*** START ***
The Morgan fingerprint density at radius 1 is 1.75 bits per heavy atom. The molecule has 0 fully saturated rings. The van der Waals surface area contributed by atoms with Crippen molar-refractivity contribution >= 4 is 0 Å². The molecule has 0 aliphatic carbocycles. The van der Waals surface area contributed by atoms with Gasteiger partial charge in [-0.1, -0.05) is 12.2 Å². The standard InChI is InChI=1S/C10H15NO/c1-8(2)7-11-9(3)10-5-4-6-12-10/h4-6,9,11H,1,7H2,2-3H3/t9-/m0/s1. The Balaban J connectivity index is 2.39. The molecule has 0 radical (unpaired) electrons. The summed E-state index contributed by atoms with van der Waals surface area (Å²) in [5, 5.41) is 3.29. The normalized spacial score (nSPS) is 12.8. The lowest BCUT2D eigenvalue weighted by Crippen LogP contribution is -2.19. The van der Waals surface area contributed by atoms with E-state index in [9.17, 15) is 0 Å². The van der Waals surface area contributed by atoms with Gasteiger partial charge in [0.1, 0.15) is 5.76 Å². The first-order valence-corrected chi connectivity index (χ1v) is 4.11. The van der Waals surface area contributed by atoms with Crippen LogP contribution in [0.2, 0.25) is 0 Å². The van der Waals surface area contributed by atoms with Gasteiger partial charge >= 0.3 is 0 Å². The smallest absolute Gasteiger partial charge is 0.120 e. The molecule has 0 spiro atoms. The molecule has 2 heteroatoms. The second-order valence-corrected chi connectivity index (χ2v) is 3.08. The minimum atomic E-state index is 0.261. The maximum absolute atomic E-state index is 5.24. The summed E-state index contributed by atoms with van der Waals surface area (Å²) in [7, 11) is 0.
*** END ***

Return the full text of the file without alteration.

The Morgan fingerprint density at radius 1 is 1.75 bits per heavy atom. The molecule has 0 fully saturated rings. The van der Waals surface area contributed by atoms with Crippen molar-refractivity contribution >= 4 is 0 Å². The molecule has 0 aliphatic carbocycles. The van der Waals surface area contributed by atoms with Gasteiger partial charge in [-0.1, -0.05) is 12.2 Å². The standard InChI is InChI=1S/C10H15NO/c1-8(2)7-11-9(3)10-5-4-6-12-10/h4-6,9,11H,1,7H2,2-3H3/t9-/m0/s1. The Balaban J connectivity index is 2.39. The molecule has 0 radical (unpaired) electrons. The summed E-state index contributed by atoms with van der Waals surface area (Å²) in [5, 5.41) is 3.29. The normalized spacial score (nSPS) is 12.8. The lowest BCUT2D eigenvalue weighted by Crippen LogP contribution is -2.19. The van der Waals surface area contributed by atoms with E-state index in [9.17, 15) is 0 Å². The van der Waals surface area contributed by atoms with Gasteiger partial charge in [0.1, 0.15) is 5.76 Å². The first-order valence-corrected chi connectivity index (χ1v) is 4.11. The van der Waals surface area contributed by atoms with Crippen LogP contribution in [0.2, 0.25) is 0 Å². The van der Waals surface area contributed by atoms with Gasteiger partial charge >= 0.3 is 0 Å². The smallest absolute Gasteiger partial charge is 0.120 e. The molecule has 0 spiro atoms. The molecule has 2 heteroatoms. The second-order valence-corrected chi connectivity index (χ2v) is 3.08. The minimum atomic E-state index is 0.261. The maximum absolute atomic E-state index is 5.24. The summed E-state index contributed by atoms with van der Waals surface area (Å²) in [7, 11) is 0.